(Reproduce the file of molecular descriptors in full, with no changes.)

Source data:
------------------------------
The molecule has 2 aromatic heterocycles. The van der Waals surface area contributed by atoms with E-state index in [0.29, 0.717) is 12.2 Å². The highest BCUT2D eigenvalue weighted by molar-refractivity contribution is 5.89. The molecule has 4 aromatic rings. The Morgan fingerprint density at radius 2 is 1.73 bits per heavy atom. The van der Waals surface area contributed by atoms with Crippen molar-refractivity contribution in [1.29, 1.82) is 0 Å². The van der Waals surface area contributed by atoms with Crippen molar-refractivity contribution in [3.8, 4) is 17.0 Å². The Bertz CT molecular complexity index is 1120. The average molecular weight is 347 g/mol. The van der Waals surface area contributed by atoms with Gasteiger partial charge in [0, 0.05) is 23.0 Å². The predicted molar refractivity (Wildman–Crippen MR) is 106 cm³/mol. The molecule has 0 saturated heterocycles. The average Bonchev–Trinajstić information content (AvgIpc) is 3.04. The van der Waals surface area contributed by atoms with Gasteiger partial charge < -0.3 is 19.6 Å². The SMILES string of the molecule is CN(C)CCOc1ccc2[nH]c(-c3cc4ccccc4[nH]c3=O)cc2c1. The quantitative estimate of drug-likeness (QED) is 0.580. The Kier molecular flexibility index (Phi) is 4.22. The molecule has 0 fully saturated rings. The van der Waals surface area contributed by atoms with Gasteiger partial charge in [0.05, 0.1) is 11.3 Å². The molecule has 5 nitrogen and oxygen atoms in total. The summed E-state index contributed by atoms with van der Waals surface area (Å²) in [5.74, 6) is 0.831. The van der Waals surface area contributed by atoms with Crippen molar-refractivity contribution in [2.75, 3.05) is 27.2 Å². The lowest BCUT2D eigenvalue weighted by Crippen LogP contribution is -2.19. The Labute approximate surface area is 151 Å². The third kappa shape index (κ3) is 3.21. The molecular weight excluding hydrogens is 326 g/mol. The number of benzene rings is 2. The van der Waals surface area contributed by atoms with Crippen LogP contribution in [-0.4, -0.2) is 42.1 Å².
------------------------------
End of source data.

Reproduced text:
The molecule has 2 aromatic heterocycles. The van der Waals surface area contributed by atoms with E-state index in [0.29, 0.717) is 12.2 Å². The highest BCUT2D eigenvalue weighted by molar-refractivity contribution is 5.89. The molecule has 4 aromatic rings. The Morgan fingerprint density at radius 2 is 1.73 bits per heavy atom. The van der Waals surface area contributed by atoms with Crippen molar-refractivity contribution in [1.29, 1.82) is 0 Å². The van der Waals surface area contributed by atoms with Crippen molar-refractivity contribution in [3.8, 4) is 17.0 Å². The Bertz CT molecular complexity index is 1120. The average molecular weight is 347 g/mol. The van der Waals surface area contributed by atoms with Gasteiger partial charge in [0, 0.05) is 23.0 Å². The predicted molar refractivity (Wildman–Crippen MR) is 106 cm³/mol. The molecule has 0 saturated heterocycles. The average Bonchev–Trinajstić information content (AvgIpc) is 3.04. The van der Waals surface area contributed by atoms with Gasteiger partial charge < -0.3 is 19.6 Å². The SMILES string of the molecule is CN(C)CCOc1ccc2[nH]c(-c3cc4ccccc4[nH]c3=O)cc2c1. The quantitative estimate of drug-likeness (QED) is 0.580. The Kier molecular flexibility index (Phi) is 4.22. The molecule has 0 fully saturated rings. The van der Waals surface area contributed by atoms with Gasteiger partial charge in [0.05, 0.1) is 11.3 Å². The molecule has 5 nitrogen and oxygen atoms in total. The summed E-state index contributed by atoms with van der Waals surface area (Å²) in [5.74, 6) is 0.831. The van der Waals surface area contributed by atoms with Crippen molar-refractivity contribution in [2.75, 3.05) is 27.2 Å². The lowest BCUT2D eigenvalue weighted by Crippen LogP contribution is -2.19. The Labute approximate surface area is 151 Å². The third kappa shape index (κ3) is 3.21. The molecular weight excluding hydrogens is 326 g/mol. The number of benzene rings is 2. The van der Waals surface area contributed by atoms with Crippen LogP contribution in [-0.4, -0.2) is 42.1 Å².